A Singer in Search of a Hit. The Short Story Collection.

Tom T. Hall, master of writing the story song.
Tom T. Hall, master of writing the story song.


I have always heard that life is stranger than fiction. That’s a lie. Life is fiction. We build our characters. We play our roles. We speak our lines of dialogue. We face the drama, the humor, the heartbreak, the defiance, and sometimes the horror of it all, and there are no dress rehearsals. We always play before a live audience. Make a mistake, and we live with it. There are no retakes. And, sooner or later, the curtain drops before long we’re ready. We pass on with an obituary column instead of screen credits.

Life is fiction.

And life, like fiction, has many forks in the road.

Take one, and it changes your life forever.

Take the other, and it changes your life forever.

Each fork in the road bring with it a different script, and all are touched with a sardonic touch of irony.

Sierra Exif JPEGBack in the 1970s, Margie Singleton was a country singer, and she needed a hit. She had gained a little notoriety singing duets with Faron Young and George Jones. Amd she was, after all, a prolific songwriter, knocking out hits for Teresa Brewer, Charlie Pride, Brooks Benton, and Tammy Wynette. But, try as she might, she had been able to write one that carried her to the top.

She even recorded the mega-hit Ode to Billy Joe, but, alas, Bobbie Gentry had recorded the song first, and no one would ever remember or care who recorded it second.

No doubt about it. Margie Singleton needed a hit.

She was in a restaurant in New Orleans one night after a benefit concert for WSHO radio and sat down at Tom T. Hall’s table. “I want you to write me a song,” she said.

Might as well.

He was, some suspected, on his way to becoming the hottest songwriter in Nashville.

“What about?” he asked.

“I want to tell a story,” she said. “You write good story songs. I want a song like Ode to Billie Joe.”

She had just missed with it the first time.

She wanted a second chance.

Tom T. Hall said he would try. He promised nothing. It had been a year since Tom T. had written anything he liked. He had about decided he was drained of songs. His soul had run dry, and only whiskey numbed the hurt.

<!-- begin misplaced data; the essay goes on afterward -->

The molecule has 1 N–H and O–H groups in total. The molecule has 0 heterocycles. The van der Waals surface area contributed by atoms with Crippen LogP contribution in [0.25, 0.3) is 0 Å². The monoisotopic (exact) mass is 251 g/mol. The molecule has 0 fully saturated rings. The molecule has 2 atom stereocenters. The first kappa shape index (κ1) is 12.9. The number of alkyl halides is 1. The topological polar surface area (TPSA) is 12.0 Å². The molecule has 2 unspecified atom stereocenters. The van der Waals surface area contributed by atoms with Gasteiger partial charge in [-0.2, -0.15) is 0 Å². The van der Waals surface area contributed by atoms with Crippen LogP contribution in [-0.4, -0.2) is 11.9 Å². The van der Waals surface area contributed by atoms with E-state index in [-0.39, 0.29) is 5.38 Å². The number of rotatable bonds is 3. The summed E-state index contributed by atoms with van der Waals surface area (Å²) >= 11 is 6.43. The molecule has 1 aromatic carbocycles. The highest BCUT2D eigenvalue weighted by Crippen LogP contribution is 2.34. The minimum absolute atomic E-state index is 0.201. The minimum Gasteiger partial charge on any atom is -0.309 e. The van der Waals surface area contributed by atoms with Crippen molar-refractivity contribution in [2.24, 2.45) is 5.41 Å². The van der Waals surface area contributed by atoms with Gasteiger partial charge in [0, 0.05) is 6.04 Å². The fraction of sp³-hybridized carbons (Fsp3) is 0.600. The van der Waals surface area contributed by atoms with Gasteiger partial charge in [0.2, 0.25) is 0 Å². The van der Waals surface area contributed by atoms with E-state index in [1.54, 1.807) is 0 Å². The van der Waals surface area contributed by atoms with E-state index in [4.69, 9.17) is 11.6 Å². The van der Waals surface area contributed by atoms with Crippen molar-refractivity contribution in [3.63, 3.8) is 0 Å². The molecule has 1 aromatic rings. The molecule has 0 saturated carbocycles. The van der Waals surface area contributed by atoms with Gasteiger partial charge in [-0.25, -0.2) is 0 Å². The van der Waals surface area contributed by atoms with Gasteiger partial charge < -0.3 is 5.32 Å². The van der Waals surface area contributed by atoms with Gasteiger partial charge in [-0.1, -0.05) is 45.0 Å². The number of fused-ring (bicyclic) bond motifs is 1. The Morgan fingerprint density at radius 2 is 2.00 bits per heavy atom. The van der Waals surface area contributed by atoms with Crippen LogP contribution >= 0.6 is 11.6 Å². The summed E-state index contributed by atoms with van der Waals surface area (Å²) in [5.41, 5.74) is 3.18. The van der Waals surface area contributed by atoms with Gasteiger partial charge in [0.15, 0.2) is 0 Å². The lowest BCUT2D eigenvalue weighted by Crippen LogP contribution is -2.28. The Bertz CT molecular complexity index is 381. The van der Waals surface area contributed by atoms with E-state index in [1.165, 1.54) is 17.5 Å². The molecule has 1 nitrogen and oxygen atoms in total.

Jeannie-C-Riley-Harper-Valley-PTATom T. scratched down a few lines, read them, wadded up the paper, and threw the words away, hoping no one would ever see them or have any idea who wrote them. He was losing faith in himself. His confidence was on rocky ground.

Tom T. Hall was sitting at his kitchen table, staring at the red-checked tablecloth staring back at him, when life slapped him squarely between the eyes. He recalled a woman back in the Kentucky hills who, one afternoon, smeared on a fresh patch of red lipstick, marched boldly down to the schoolhouse, and verbally thrashed the P.T.A. hypocrites simply because they had the audacity to keep preaching against sin while trying it out every chance they got.

They had tried sin out so often, they were getting pretty good at it.

The lady had gall, he always thought.

It took guts to put the small-town hierarchy in its place.

He had been a boy when Mrs. Johnson made her fateful march, but he never forgot it. Lord, the town had talked about it for weeks.

Tom T. Hall scrawled down the words to a song that had been lying around for twenty years, just waiting to be written. In less than an hour, he finished Harper Valley P.T.A.

Margie Singleton had her song.

He called her office.

“You can’t talk to her,” he was told.

“Why not?”

“She’s not here.”

“When will she be back?”


Tom T., in frustration, hung up and tossed the song into the corner. He offered it to Billy Gammer, but Grammer wasn’t impressed. “The story just doesn’t ring true,” he said.

Alice Joy called. “You got a girl song?” she asked.

Hall sang Harper Valley P.T.A. to her over the phone, even sent her a tape.

He never heard from Alice Joy again.

Maybe they’re right, he thought. Maybe it’s not any good. For three years, Harper Valley P.T.A. was ignored, kicked aside, and forgotten.

Tom T. Hall was sucking on a long-neck beer at Tootsie’s Orchid Lounge the night Merle Travis came walking in and yelling, “Man, I just heard the damndest song I ever heard.”

“Where?” Tom T. asked.

“Over at Columbia.”

“Who’s doing it?”

“Some skinny little girl with long hair.”

“What is it?”

Harper Valley P.T.A.”

Jeanne C. Riley, a dreamer, a secretary looking for a song had found one. It became, behind Sixteen Tons, the second biggest country song of all time – at the time – selling more than six million records.

Margie Singleton heard it.

It was the story song.

It was her song.

She came running.

She grabbed it and recorded Harper Valley P.T.A. as quickly as she could.

Once again, she was too late.

Margie Singleton had needed a hit.

She got one.

But she had been too busy to call back.

Jeanne C. Riley took what she could find.

It was a nugget. And it was gold.

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